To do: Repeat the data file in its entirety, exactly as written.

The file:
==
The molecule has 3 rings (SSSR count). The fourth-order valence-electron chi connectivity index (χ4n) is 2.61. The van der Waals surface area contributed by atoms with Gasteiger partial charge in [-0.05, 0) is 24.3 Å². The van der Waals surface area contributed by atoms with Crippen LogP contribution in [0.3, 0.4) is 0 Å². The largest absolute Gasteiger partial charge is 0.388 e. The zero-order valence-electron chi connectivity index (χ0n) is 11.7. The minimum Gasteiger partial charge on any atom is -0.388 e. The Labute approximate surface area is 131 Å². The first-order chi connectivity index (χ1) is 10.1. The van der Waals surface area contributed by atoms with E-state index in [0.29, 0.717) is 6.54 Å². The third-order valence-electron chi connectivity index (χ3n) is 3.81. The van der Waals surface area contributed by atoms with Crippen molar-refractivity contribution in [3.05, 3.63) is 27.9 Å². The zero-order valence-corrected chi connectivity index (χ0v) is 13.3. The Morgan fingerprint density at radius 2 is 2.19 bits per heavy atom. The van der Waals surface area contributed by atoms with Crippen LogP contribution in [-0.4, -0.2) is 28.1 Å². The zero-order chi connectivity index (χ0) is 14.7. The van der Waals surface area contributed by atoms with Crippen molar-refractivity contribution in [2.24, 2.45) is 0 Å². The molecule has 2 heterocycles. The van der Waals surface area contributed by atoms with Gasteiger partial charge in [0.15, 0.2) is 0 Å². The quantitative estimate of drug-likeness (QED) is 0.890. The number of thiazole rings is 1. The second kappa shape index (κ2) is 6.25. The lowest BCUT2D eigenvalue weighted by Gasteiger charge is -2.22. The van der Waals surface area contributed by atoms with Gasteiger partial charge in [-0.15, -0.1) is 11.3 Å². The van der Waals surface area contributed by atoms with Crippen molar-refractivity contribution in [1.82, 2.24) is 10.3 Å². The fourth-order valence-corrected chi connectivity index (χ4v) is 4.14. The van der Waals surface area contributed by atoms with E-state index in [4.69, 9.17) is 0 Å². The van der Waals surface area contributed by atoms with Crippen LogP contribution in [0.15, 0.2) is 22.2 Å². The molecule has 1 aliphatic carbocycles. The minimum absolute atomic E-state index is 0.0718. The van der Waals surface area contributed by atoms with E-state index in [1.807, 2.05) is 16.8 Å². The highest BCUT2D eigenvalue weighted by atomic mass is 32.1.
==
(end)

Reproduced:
The molecule has 3 rings (SSSR count). The fourth-order valence-electron chi connectivity index (χ4n) is 2.61. The van der Waals surface area contributed by atoms with Gasteiger partial charge in [-0.05, 0) is 24.3 Å². The van der Waals surface area contributed by atoms with Crippen LogP contribution in [0.3, 0.4) is 0 Å². The largest absolute Gasteiger partial charge is 0.388 e. The zero-order valence-electron chi connectivity index (χ0n) is 11.7. The minimum Gasteiger partial charge on any atom is -0.388 e. The Labute approximate surface area is 131 Å². The first-order chi connectivity index (χ1) is 10.1. The van der Waals surface area contributed by atoms with E-state index in [0.29, 0.717) is 6.54 Å². The third-order valence-electron chi connectivity index (χ3n) is 3.81. The van der Waals surface area contributed by atoms with Crippen molar-refractivity contribution in [3.05, 3.63) is 27.9 Å². The zero-order valence-corrected chi connectivity index (χ0v) is 13.3. The Morgan fingerprint density at radius 2 is 2.19 bits per heavy atom. The van der Waals surface area contributed by atoms with Crippen LogP contribution in [-0.4, -0.2) is 28.1 Å². The zero-order chi connectivity index (χ0) is 14.7. The van der Waals surface area contributed by atoms with Crippen molar-refractivity contribution in [2.24, 2.45) is 0 Å². The molecule has 2 heterocycles. The van der Waals surface area contributed by atoms with Gasteiger partial charge in [0.15, 0.2) is 0 Å². The quantitative estimate of drug-likeness (QED) is 0.890. The number of thiazole rings is 1. The second kappa shape index (κ2) is 6.25. The lowest BCUT2D eigenvalue weighted by Gasteiger charge is -2.22. The van der Waals surface area contributed by atoms with Gasteiger partial charge in [-0.15, -0.1) is 11.3 Å². The van der Waals surface area contributed by atoms with Crippen molar-refractivity contribution in [1.82, 2.24) is 10.3 Å². The fourth-order valence-corrected chi connectivity index (χ4v) is 4.14. The van der Waals surface area contributed by atoms with E-state index in [4.69, 9.17) is 0 Å². The van der Waals surface area contributed by atoms with Crippen LogP contribution in [0.15, 0.2) is 22.2 Å². The molecule has 1 aliphatic carbocycles. The minimum absolute atomic E-state index is 0.0718. The van der Waals surface area contributed by atoms with E-state index in [1.807, 2.05) is 16.8 Å². The highest BCUT2D eigenvalue weighted by atomic mass is 32.1.